Digital Natives and Virtual Literacy: Process Drama and On-Line Learning
This paper describes a research project designed to produce a learning experience combining role-based Process Drama and digital interactivity. It explores how the dramatic conventions of process drama, when combined with the learning styles inherent in immersive digital networks, can generate a hybrid form of dramatic performance.
Using the concept of pre-text it attempts to extend the notion into the digital learning environment of young people operating in online virtual communities.
Pre-text was applied to the the popular culture principle that argues that new forms of digital culture, have developed so quickly that there has evolved "perhaps the widest gap - informational, cultural and factual - between the young and the old in human history" (Katz 2000).
Prensky (2002) talks of a chasm between a younger generation of "digital natives" who have never known a world without computers, and an older generation of "digital immigrants" forced to adapt to rapid changes in digital technology. Prensky carries the metaphor further to suggest that many educators are digital immigrants who speak with an "accent" that young natives find difficult to understand.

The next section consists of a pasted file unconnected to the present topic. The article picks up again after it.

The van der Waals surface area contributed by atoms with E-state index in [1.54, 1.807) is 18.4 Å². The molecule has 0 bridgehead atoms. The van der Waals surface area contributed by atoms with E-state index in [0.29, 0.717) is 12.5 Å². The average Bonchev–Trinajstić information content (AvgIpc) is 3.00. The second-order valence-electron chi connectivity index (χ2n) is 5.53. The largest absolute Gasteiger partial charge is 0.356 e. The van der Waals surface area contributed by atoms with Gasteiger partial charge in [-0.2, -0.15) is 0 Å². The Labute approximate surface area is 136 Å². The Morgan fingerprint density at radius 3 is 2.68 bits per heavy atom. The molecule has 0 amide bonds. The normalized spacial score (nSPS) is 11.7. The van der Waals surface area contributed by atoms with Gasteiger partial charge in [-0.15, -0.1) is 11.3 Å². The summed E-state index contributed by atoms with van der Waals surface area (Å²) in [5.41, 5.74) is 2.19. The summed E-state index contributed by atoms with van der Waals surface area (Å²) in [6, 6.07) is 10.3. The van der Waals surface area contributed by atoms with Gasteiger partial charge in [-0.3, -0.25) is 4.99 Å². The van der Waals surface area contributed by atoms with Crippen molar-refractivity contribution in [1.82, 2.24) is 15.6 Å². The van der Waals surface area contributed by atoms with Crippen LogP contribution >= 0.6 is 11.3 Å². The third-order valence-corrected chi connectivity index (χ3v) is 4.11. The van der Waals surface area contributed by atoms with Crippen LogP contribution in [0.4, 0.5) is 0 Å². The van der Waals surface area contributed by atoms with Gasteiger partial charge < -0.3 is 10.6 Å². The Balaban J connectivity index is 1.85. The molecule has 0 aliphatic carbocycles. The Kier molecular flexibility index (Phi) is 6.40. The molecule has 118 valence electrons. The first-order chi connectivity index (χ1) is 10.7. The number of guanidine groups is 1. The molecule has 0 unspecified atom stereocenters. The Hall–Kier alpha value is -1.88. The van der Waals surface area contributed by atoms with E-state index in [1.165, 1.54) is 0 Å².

The aim of the research project was to explore the connectivity, interactivity and dramatic forms available within a "digital native" learning framework. These digital forms are designed to actively engage the participants in dramatic contextual learning of historical curriculum content about the shipwreck of the Dutch ship the Batavia off the Western Australian coast in 1629.
John Carroll (Australia)
Associate Professor in Communication Research
School of Communication Faculty of Arts
Charles Sturt University
Dr John Carroll is Associate Professor in Communication Research at Charles Sturt University, Australia. His research interests are mediated performance, drama and role, focusing on the relationship between digital production and performance as well as drama across the curriculum. He is a past Director of Publications of Drama Australia and has published widely, examining the connections between process drama and classroom practice.
(30 min. Conference Paper, English)